Quick update for my family…we r all at home, no electric no phone now generator not working for freezers so now hundreds of dollars of beef chicken and pork in danger of losing. But thanking God my family is safe and YES the girls and i saw a tornado go through our farm. Still looking for our cattle.

11 Comments leave one →
  1. July 1, 2012 8:18 am

    So sorry to hear you have been devastated by storms but glad you are safe. What is happening to our weather worldwide? Here in the UK there has been extremely heavy rain, hail and even tornados in June. We have had the wettest April to June since records began in 1910. I hope things return to normal for you soon.

  2. July 1, 2012 9:04 am

    We are praying for all. So sorry to hear these stories. Glad to know what’s going on.

  3. July 1, 2012 2:56 pm

    Amazing… glad you and your family are safe, but struggling through this can’t be fun. I feel so terribly sad for the struggling farmers.

  4. July 2, 2012 5:46 am

    Glad to see you’re attempting to find the positive. The weather is wacky everywhere and moderation doesn’t seem to be a part of it. Hope the power comes on soon if not already. Sad to hear about the animals and the crops. We are so dry here just a few hours from you that the farmers look as if they could lose fields of corn this year – on a drive yesterday we noticed some fields turning brown. Sad.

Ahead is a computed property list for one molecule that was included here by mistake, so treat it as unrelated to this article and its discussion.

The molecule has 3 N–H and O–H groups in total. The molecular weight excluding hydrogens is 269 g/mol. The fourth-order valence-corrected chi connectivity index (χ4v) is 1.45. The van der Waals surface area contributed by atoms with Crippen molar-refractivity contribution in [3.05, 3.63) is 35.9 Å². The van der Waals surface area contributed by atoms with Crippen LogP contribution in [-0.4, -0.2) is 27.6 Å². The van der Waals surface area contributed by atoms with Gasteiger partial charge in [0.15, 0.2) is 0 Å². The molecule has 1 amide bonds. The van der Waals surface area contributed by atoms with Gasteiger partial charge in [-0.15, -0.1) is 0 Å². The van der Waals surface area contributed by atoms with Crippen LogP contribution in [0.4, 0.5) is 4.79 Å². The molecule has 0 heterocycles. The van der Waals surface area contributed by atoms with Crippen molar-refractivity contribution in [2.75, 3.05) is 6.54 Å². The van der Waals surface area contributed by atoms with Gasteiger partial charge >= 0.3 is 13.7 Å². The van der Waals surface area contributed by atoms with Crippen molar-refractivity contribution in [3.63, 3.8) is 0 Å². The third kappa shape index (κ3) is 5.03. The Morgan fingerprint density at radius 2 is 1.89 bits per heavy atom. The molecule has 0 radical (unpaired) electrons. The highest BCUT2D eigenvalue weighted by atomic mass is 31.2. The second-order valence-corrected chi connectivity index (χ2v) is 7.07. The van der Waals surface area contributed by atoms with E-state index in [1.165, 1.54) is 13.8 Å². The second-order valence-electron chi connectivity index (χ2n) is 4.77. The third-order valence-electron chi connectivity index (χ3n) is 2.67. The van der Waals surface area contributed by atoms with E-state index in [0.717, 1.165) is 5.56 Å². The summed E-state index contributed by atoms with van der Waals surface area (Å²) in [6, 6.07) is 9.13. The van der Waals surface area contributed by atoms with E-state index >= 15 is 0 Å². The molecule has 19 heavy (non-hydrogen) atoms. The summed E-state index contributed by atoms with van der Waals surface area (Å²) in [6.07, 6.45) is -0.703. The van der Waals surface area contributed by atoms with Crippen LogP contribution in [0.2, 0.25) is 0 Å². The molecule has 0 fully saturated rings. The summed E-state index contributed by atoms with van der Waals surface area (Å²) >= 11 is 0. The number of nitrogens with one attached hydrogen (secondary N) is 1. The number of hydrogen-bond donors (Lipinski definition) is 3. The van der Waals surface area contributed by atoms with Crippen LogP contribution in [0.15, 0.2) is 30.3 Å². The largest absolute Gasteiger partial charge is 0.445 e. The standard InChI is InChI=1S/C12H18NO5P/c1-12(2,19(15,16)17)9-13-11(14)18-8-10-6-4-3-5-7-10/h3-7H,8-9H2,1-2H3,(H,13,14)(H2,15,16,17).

• July 2, 2012 5:51 am

      The vagaries of the weather has always been one of the uncontrolled factors that farmers face. And for the small farmers, crop or livestock insurance is just not part of the equation.

  5. July 2, 2012 7:38 pm

    I’m sending my friends link to you in hopes of saving your poultry. She is a rancher in Arizona who has to deal with 100+ degree heat every day. Her chicks do fine with some innovations. Her site is very informative on a number of subjects. Add her to your blogs you follow, you wont regret it. JW

    • July 2, 2012 8:40 pm

      it was amazing…I sent my request and assumed permission and got it out….wonderful suggestions and than you for sharing

  6. July 3, 2012 7:29 am

    Great! She’s a good friend of mine and true cowboy (girl…opps) ha ha

    • July 3, 2012 8:11 am

      cowperson sounds so stupid…some of this PC stuff is inane

      • July 3, 2012 8:57 am

        Ha ha! I know. that’s why I wrote and posted the short story “A garishly painted sign”.
        Trying to be PC and being a cowboy in the Old west (even today in many cases) is like viewing a train wreck. Something that should ever happen. Give me chivalry over PC anyday 🙂
        I hope you all are getting some electric up there in WV. My prayers and thoughts are with you. Joe

      • July 3, 2012 1:42 pm

        Still some holes in the power here in town…my husband’s office for one, although things around it have power..go figure. But we really can’t complain about our discomfort much. Some people will be out a full week. It has been interesting to watch the community and how it functions when some have and some don’t.